Q. You're fairly used to coming into Grand Slams without maybe having played a lot of matches. Do you feel like you have enough tennis in you to find your best level here?
SERENA WILLIAMS: I feel like -- yeah, I do. I have enough tennis in me. I have 30-something years' worth of tennis, so I'll be fine.

Q. You are always sartorially elegant and you like to make a statement with what you wear. Today you wore a kit. I thought you looked like Super Woman. Firstly, can you tell us about the statements on your cape? And what super powers did you have to use today to win the match?
SERENA WILLIAMS: Well, we have, on the outfit it has words that has -- it's in French, and it says "Queen," it says "Champion," and it says "Mom," and those are things that mean a lot to me and reminders for me and for everyone that, you know, that wants to wear it. Just remind everyone that they, you know, can be champions and are queens. So I love that about it.

And I don't know, my super power today was just hanging in there and staying positive for once (smiling).

Q. I'd like to know if it was a coincidence that when you were showing, let's say, the bikini or whatever it's called, you were doing not too well. And then it was quite cold and wet, and then you covered better yourself and suddenly everything change. So you won the second and third set in 56 or 57 minutes. Do you think it has nothing to do with that? Were you suffering a little bit the cold, or something like that?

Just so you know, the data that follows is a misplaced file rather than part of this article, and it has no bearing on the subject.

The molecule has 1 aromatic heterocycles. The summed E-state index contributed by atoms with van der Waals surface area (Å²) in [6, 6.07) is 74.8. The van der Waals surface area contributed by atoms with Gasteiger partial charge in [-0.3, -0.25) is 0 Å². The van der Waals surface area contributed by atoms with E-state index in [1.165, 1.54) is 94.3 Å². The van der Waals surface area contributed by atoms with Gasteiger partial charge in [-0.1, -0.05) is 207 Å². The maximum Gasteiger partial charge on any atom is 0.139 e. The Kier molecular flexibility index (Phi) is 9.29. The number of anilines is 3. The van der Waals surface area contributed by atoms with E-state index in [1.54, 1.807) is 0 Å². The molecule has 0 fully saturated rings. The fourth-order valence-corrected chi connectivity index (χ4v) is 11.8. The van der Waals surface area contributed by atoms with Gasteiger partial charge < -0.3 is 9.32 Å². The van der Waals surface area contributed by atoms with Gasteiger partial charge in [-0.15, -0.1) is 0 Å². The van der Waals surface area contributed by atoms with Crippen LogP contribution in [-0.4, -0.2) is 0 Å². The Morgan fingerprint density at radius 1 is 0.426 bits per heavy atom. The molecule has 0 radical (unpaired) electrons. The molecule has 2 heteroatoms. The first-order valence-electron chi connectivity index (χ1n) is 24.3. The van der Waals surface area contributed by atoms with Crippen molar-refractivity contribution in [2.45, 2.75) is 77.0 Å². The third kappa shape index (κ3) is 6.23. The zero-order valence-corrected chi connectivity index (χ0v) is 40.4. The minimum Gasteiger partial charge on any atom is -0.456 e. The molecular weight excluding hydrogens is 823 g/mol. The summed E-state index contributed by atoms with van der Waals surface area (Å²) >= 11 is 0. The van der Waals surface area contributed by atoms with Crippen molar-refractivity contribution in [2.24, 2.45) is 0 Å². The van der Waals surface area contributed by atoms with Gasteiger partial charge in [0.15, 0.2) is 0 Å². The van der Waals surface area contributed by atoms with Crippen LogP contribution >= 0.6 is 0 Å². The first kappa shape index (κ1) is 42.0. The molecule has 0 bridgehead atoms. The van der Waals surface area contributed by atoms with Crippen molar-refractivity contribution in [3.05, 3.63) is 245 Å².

SERENA WILLIAMS: No, I'm just crazy, to be honest. I think everyone knows that now. I just needed to change. I was, like, I've got to try something different. It's not my forehand, it's my clothes; right (smiling)?

So really, that's it. I'm just mentally a little off (smiling).

Q. Any time you're losing and you put your hair up into a bun, people say, Okay, now the match can begin. For you, what does that signify? Is that what you said in the last answer, just, it's the hair's fault, or...
SERENA WILLIAMS: I don't think about it. I have heard that before, but I just think, I've gotta try something different, because it's definitely not my serve. It must be my hair.

It makes no sense. So it's all in my head.

Q. Going back to the beginning of that second set and you talked about the shouting out and the release of emotion, were you aware that the crowd had really responded to that, as well? And they started cheering to you? And how much are you able to draw on and sort of feed off the energy of the crowd?